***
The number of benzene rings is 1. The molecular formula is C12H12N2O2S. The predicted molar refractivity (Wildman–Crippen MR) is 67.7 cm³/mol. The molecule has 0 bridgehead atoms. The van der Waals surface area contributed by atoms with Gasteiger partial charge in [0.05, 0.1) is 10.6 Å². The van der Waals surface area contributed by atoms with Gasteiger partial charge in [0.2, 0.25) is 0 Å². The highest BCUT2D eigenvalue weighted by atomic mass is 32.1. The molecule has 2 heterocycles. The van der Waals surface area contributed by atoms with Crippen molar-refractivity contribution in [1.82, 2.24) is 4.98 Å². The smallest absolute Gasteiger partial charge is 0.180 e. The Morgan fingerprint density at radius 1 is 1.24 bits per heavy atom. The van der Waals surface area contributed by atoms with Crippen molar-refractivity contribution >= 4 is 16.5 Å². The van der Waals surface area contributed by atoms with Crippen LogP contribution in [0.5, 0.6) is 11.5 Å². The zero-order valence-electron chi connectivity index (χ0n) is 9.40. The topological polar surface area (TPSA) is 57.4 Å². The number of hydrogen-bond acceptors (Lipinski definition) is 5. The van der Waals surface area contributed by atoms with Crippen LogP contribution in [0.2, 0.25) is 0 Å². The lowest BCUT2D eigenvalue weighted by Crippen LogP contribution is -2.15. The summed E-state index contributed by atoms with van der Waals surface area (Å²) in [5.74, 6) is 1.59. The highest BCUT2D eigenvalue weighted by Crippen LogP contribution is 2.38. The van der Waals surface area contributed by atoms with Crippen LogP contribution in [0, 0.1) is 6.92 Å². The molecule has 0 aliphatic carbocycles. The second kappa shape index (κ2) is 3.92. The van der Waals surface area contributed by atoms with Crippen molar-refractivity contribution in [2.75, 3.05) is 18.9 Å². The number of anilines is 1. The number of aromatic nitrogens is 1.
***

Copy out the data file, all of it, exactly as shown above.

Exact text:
The number of benzene rings is 1. The molecular formula is C12H12N2O2S. The predicted molar refractivity (Wildman–Crippen MR) is 67.7 cm³/mol. The molecule has 0 bridgehead atoms. The van der Waals surface area contributed by atoms with Gasteiger partial charge in [0.05, 0.1) is 10.6 Å². The van der Waals surface area contributed by atoms with Gasteiger partial charge in [0.2, 0.25) is 0 Å². The highest BCUT2D eigenvalue weighted by atomic mass is 32.1. The molecule has 2 heterocycles. The van der Waals surface area contributed by atoms with Crippen molar-refractivity contribution in [1.82, 2.24) is 4.98 Å². The smallest absolute Gasteiger partial charge is 0.180 e. The Morgan fingerprint density at radius 1 is 1.24 bits per heavy atom. The van der Waals surface area contributed by atoms with Crippen molar-refractivity contribution >= 4 is 16.5 Å². The van der Waals surface area contributed by atoms with Crippen LogP contribution in [0.5, 0.6) is 11.5 Å². The zero-order valence-electron chi connectivity index (χ0n) is 9.40. The topological polar surface area (TPSA) is 57.4 Å². The number of hydrogen-bond acceptors (Lipinski definition) is 5. The van der Waals surface area contributed by atoms with Crippen LogP contribution in [0.2, 0.25) is 0 Å². The lowest BCUT2D eigenvalue weighted by Crippen LogP contribution is -2.15. The summed E-state index contributed by atoms with van der Waals surface area (Å²) in [5.74, 6) is 1.59. The highest BCUT2D eigenvalue weighted by Crippen LogP contribution is 2.38. The van der Waals surface area contributed by atoms with Crippen LogP contribution in [0, 0.1) is 6.92 Å². The molecule has 0 aliphatic carbocycles. The second kappa shape index (κ2) is 3.92. The van der Waals surface area contributed by atoms with Crippen molar-refractivity contribution in [2.75, 3.05) is 18.9 Å². The number of anilines is 1. The number of aromatic nitrogens is 1.